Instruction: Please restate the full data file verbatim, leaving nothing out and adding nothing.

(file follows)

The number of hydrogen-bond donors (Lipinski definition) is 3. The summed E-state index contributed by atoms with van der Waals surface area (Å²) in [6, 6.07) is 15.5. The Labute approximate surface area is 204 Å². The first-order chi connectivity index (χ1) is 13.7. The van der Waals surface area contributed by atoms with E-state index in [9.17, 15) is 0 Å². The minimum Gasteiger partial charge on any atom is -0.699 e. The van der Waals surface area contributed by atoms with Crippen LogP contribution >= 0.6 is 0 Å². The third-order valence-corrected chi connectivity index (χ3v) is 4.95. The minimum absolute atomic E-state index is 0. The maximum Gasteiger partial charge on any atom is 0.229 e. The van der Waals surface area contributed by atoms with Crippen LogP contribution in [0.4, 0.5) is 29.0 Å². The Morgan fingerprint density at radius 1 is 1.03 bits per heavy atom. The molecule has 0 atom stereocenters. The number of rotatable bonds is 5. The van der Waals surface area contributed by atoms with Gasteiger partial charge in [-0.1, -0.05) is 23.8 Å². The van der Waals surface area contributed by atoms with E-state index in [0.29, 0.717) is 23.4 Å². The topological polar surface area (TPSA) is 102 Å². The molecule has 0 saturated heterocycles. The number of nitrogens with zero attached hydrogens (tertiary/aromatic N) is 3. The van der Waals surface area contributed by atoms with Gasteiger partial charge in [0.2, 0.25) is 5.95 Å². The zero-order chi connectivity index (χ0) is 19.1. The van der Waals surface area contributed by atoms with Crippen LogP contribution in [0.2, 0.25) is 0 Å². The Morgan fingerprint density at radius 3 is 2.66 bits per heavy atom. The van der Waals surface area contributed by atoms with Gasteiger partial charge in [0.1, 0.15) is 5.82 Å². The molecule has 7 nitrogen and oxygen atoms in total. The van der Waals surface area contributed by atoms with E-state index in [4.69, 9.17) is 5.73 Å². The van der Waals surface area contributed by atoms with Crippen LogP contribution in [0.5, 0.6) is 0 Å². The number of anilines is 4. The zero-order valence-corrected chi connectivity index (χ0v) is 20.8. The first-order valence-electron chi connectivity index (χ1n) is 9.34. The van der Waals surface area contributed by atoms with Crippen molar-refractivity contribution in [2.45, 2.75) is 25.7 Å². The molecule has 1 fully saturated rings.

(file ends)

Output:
The number of hydrogen-bond donors (Lipinski definition) is 3. The summed E-state index contributed by atoms with van der Waals surface area (Å²) in [6, 6.07) is 15.5. The Labute approximate surface area is 204 Å². The first-order chi connectivity index (χ1) is 13.7. The van der Waals surface area contributed by atoms with E-state index in [9.17, 15) is 0 Å². The minimum Gasteiger partial charge on any atom is -0.699 e. The van der Waals surface area contributed by atoms with Crippen LogP contribution >= 0.6 is 0 Å². The third-order valence-corrected chi connectivity index (χ3v) is 4.95. The minimum absolute atomic E-state index is 0. The maximum Gasteiger partial charge on any atom is 0.229 e. The van der Waals surface area contributed by atoms with Crippen LogP contribution in [0.4, 0.5) is 29.0 Å². The Morgan fingerprint density at radius 1 is 1.03 bits per heavy atom. The molecule has 0 atom stereocenters. The number of rotatable bonds is 5. The van der Waals surface area contributed by atoms with Gasteiger partial charge in [-0.1, -0.05) is 23.8 Å². The van der Waals surface area contributed by atoms with E-state index in [0.29, 0.717) is 23.4 Å². The topological polar surface area (TPSA) is 102 Å². The molecule has 0 saturated heterocycles. The number of nitrogens with zero attached hydrogens (tertiary/aromatic N) is 3. The van der Waals surface area contributed by atoms with Gasteiger partial charge in [0.2, 0.25) is 5.95 Å². The zero-order chi connectivity index (χ0) is 19.1. The van der Waals surface area contributed by atoms with Crippen LogP contribution in [0.2, 0.25) is 0 Å². The Morgan fingerprint density at radius 3 is 2.66 bits per heavy atom. The van der Waals surface area contributed by atoms with Gasteiger partial charge in [0.1, 0.15) is 5.82 Å². The molecule has 7 nitrogen and oxygen atoms in total. The van der Waals surface area contributed by atoms with E-state index in [4.69, 9.17) is 5.73 Å². The van der Waals surface area contributed by atoms with Crippen LogP contribution in [0.5, 0.6) is 0 Å². The number of anilines is 4. The zero-order valence-corrected chi connectivity index (χ0v) is 20.8. The first-order valence-electron chi connectivity index (χ1n) is 9.34. The van der Waals surface area contributed by atoms with Crippen molar-refractivity contribution in [2.45, 2.75) is 25.7 Å². The molecule has 1 fully saturated rings.